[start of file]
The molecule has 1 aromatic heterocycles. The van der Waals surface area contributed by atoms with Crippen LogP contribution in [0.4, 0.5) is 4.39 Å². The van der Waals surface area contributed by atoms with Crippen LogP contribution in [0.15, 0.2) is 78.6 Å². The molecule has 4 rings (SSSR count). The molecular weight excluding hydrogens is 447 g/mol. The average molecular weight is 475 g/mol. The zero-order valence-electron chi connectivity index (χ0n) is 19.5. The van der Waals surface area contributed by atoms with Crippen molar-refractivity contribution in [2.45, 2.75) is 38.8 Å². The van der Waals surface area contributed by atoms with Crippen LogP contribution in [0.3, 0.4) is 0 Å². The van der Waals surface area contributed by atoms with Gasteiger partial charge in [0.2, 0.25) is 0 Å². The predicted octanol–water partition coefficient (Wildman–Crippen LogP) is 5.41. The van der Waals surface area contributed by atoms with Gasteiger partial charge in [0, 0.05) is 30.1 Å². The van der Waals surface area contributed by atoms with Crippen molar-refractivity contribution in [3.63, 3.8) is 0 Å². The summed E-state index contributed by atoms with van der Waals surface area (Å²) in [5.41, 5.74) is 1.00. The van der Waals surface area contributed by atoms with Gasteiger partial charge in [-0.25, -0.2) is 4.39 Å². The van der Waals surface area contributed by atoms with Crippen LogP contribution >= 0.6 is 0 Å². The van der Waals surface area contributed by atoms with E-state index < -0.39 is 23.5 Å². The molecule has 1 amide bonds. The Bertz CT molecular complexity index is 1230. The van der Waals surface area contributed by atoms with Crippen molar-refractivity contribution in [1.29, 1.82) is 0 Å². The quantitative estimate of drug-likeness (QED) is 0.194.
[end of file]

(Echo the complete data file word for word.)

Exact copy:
The molecule has 1 aromatic heterocycles. The van der Waals surface area contributed by atoms with Crippen LogP contribution in [0.4, 0.5) is 4.39 Å². The van der Waals surface area contributed by atoms with Crippen LogP contribution in [0.15, 0.2) is 78.6 Å². The molecule has 4 rings (SSSR count). The molecular weight excluding hydrogens is 447 g/mol. The average molecular weight is 475 g/mol. The zero-order valence-electron chi connectivity index (χ0n) is 19.5. The van der Waals surface area contributed by atoms with Crippen molar-refractivity contribution in [2.45, 2.75) is 38.8 Å². The van der Waals surface area contributed by atoms with Crippen LogP contribution in [0.3, 0.4) is 0 Å². The van der Waals surface area contributed by atoms with Gasteiger partial charge in [0.2, 0.25) is 0 Å². The predicted octanol–water partition coefficient (Wildman–Crippen LogP) is 5.41. The van der Waals surface area contributed by atoms with Gasteiger partial charge in [0, 0.05) is 30.1 Å². The van der Waals surface area contributed by atoms with Crippen molar-refractivity contribution in [3.63, 3.8) is 0 Å². The summed E-state index contributed by atoms with van der Waals surface area (Å²) in [5.41, 5.74) is 1.00. The van der Waals surface area contributed by atoms with Gasteiger partial charge in [-0.25, -0.2) is 4.39 Å². The van der Waals surface area contributed by atoms with Crippen LogP contribution >= 0.6 is 0 Å². The van der Waals surface area contributed by atoms with E-state index < -0.39 is 23.5 Å². The molecule has 1 amide bonds. The Bertz CT molecular complexity index is 1230. The van der Waals surface area contributed by atoms with Crippen molar-refractivity contribution in [1.29, 1.82) is 0 Å². The quantitative estimate of drug-likeness (QED) is 0.194.